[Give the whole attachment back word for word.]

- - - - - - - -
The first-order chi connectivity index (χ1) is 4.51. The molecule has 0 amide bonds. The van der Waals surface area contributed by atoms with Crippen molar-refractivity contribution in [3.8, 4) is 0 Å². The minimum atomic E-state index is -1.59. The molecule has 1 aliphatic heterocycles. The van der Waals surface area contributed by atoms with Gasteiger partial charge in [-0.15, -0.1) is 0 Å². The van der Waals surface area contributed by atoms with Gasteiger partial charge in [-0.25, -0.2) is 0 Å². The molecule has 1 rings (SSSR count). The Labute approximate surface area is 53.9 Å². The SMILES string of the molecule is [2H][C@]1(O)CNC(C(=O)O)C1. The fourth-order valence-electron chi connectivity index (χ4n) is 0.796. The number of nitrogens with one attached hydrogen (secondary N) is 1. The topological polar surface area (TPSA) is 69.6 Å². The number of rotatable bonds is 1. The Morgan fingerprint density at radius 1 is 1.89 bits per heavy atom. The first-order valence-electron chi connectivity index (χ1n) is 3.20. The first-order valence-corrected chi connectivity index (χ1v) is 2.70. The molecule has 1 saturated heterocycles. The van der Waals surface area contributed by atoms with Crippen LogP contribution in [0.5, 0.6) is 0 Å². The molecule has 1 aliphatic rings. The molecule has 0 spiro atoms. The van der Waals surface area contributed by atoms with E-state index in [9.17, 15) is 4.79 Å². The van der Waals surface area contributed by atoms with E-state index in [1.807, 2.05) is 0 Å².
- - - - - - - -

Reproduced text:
The first-order chi connectivity index (χ1) is 4.51. The molecule has 0 amide bonds. The van der Waals surface area contributed by atoms with Crippen molar-refractivity contribution in [3.8, 4) is 0 Å². The minimum atomic E-state index is -1.59. The molecule has 1 aliphatic heterocycles. The van der Waals surface area contributed by atoms with Gasteiger partial charge in [-0.15, -0.1) is 0 Å². The van der Waals surface area contributed by atoms with Gasteiger partial charge in [-0.25, -0.2) is 0 Å². The molecule has 1 rings (SSSR count). The Labute approximate surface area is 53.9 Å². The SMILES string of the molecule is [2H][C@]1(O)CNC(C(=O)O)C1. The fourth-order valence-electron chi connectivity index (χ4n) is 0.796. The number of nitrogens with one attached hydrogen (secondary N) is 1. The topological polar surface area (TPSA) is 69.6 Å². The number of rotatable bonds is 1. The Morgan fingerprint density at radius 1 is 1.89 bits per heavy atom. The first-order valence-electron chi connectivity index (χ1n) is 3.20. The first-order valence-corrected chi connectivity index (χ1v) is 2.70. The molecule has 1 saturated heterocycles. The van der Waals surface area contributed by atoms with Crippen LogP contribution in [0.5, 0.6) is 0 Å². The molecule has 1 aliphatic rings. The molecule has 0 spiro atoms. The van der Waals surface area contributed by atoms with E-state index in [9.17, 15) is 4.79 Å². The van der Waals surface area contributed by atoms with E-state index in [1.807, 2.05) is 0 Å².